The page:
“Let’s say a young automotive student may want to open his own technician shop. At some point, he could take this content and really understand what it means to open a new business. Or a cosmetologist understanding what it means to actually go into business for yourself,” she said. “The programs that are at this location have been chosen because they have a very close connection to an entrepreneurial spirit.

“Really, the vision is just to be that place that people think of when they want to get started in business, whether it’s just an idea or where they can go talk to somebody about ‘Do you think this will work?’ all the way up to having a place to start their business, and to get that support over the first one or two years to help them to be profitable.”

Entrepreneurialism in Edmond

Rendering of Francis Tuttle Technology Center Danforth Campus (Photo provided)

Why the heavy focus on entrepreneurialism and why in Edmond?

“It’s really this is a really entrepreneurial generation that’s coming up and they really are interested in that. Oklahoma is made up of a lot of small businesses and there are a lot of entrepreneurs and so it just made sense from that perspective to figure out a way we can support that group of people,” said Keylon.

Keylon said while the entrepreneurial emphasis at the Edmond campus is unique, Francis Tuttle plans to expand the vision to the rest of the school’s 400-square-mile school district now serving Deer Creek, Cashion, Crescent, Putnam City, and Western Heights communities once Edmond’s new campus is up and running.

Edmond, she said, seemed to make sense as a launching point. While the school’s Business Innovation Center is in Edmond, Francis Tuttle did not previously have a campus in Edmond. However, it represents a significant part of the school’s district.

Another factor was Edmond’s ever-growing population.

An Edmond resident herself, Keylon said she is excited about what the new campus is bringing to the area.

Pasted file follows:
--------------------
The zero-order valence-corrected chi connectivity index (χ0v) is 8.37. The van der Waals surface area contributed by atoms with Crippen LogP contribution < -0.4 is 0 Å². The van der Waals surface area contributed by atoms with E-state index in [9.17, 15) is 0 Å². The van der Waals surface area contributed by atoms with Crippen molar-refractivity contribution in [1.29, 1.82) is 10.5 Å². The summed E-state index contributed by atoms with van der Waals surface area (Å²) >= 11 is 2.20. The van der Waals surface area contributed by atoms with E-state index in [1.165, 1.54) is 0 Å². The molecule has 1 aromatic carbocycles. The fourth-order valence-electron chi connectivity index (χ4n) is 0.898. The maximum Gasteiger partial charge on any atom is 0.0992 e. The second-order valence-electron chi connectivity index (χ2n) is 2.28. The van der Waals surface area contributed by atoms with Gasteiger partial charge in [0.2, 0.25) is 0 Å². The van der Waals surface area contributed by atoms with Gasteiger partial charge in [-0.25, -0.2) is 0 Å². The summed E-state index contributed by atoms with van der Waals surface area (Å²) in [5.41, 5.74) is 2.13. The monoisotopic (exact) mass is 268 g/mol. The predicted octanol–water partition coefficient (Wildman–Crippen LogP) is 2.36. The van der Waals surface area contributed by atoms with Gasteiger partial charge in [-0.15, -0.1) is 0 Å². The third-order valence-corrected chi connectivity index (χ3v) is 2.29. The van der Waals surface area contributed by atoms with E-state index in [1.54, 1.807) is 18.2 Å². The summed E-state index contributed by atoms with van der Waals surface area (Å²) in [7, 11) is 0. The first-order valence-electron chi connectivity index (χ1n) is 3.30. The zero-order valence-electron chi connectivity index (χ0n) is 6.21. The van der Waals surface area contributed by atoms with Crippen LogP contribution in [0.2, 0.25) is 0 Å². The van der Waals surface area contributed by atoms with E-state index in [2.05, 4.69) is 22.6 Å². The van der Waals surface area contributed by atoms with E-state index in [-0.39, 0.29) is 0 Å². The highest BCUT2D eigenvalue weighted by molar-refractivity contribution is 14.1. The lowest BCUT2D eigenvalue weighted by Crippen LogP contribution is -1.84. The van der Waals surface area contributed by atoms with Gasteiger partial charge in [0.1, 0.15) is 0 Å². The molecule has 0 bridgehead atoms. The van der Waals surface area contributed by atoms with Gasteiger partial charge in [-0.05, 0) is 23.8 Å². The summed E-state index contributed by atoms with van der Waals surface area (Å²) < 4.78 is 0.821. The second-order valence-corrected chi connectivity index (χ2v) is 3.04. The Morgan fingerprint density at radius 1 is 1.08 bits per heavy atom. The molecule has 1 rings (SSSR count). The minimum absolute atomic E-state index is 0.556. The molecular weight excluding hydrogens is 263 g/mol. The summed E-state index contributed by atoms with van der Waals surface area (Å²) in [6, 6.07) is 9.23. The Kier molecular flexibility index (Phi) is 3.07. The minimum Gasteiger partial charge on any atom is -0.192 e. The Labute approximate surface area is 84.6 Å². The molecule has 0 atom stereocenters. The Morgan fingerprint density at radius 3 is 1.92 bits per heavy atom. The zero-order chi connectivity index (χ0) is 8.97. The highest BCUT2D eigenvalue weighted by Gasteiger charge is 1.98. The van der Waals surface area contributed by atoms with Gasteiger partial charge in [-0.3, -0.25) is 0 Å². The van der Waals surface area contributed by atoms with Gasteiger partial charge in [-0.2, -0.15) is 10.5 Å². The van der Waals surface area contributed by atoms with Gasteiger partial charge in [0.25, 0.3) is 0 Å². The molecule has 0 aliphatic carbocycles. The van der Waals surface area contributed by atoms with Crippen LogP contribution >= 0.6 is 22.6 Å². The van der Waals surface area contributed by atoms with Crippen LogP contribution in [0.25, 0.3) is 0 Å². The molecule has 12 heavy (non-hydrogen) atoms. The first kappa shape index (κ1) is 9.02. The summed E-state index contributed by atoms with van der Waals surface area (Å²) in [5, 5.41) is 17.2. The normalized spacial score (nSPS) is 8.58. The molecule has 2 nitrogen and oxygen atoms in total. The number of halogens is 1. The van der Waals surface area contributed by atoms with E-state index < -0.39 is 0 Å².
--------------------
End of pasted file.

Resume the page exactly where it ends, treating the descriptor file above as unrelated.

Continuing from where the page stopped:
“[Edmond] has a small town feel with big town access. When you experience the community, the City of Edmond, Chamber of Commerce, Visit Edmond and Edmond Economic Development Authority are all working toward the same goals…making Edmond the best place to live and work. Now, as we add our newest location, I can’t be more excited to join forces with all these groups and also UCO and OCU. I am proud that Francis Tuttle is making a bigger footprint in Edmond and we are adding to the overall quality of life.”

Francis Tuttle Technology Center Superintendent Michelle Keylon (Photo: Brent Fuchs)

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About Thomas Berger

Thomas Berger is the owner of Ciskus Creative, an Edmond-based creative agency focused on creating marketing content for small and medium-sized businesses.

Prior to starting his own company, he worked as the communications/marketing specialist for an Oklahoma City-based office technology company. Former to coming to the Oklahoma City area, he had worked as a career journalist for more than a decade — initially reporting for several newspapers in western North Carolina and northeastern Oklahoma and later as a multimedia journalist for KJRH Channel 2 in Tulsa.

Thomas has lived in Edmond with his wife Alison since 2013. He has a passion for traveling, photography, learning languages, landscaping and coffee roasting. He holds a Bachelor of Arts in English from Western Carolina University.